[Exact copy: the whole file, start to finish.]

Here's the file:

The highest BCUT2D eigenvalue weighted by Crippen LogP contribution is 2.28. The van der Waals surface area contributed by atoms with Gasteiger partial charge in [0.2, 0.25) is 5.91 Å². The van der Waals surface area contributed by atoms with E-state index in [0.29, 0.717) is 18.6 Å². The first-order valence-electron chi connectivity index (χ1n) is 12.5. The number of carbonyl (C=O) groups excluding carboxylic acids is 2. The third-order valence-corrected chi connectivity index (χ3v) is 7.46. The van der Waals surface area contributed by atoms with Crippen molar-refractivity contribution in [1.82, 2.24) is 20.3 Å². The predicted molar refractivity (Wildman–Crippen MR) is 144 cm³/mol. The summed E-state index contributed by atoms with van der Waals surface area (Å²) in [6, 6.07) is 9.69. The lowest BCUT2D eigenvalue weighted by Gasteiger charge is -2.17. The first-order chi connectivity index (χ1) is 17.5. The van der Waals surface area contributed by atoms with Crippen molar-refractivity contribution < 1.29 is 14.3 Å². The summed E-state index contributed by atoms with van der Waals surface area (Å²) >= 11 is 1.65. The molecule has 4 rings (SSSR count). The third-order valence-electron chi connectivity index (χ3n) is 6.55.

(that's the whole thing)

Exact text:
The highest BCUT2D eigenvalue weighted by Crippen LogP contribution is 2.28. The van der Waals surface area contributed by atoms with Gasteiger partial charge in [0.2, 0.25) is 5.91 Å². The van der Waals surface area contributed by atoms with E-state index in [0.29, 0.717) is 18.6 Å². The first-order valence-electron chi connectivity index (χ1n) is 12.5. The number of carbonyl (C=O) groups excluding carboxylic acids is 2. The third-order valence-corrected chi connectivity index (χ3v) is 7.46. The van der Waals surface area contributed by atoms with Crippen molar-refractivity contribution in [1.82, 2.24) is 20.3 Å². The predicted molar refractivity (Wildman–Crippen MR) is 144 cm³/mol. The summed E-state index contributed by atoms with van der Waals surface area (Å²) in [6, 6.07) is 9.69. The lowest BCUT2D eigenvalue weighted by Gasteiger charge is -2.17. The first-order chi connectivity index (χ1) is 17.5. The van der Waals surface area contributed by atoms with Crippen molar-refractivity contribution < 1.29 is 14.3 Å². The summed E-state index contributed by atoms with van der Waals surface area (Å²) >= 11 is 1.65. The molecule has 4 rings (SSSR count). The third-order valence-electron chi connectivity index (χ3n) is 6.55.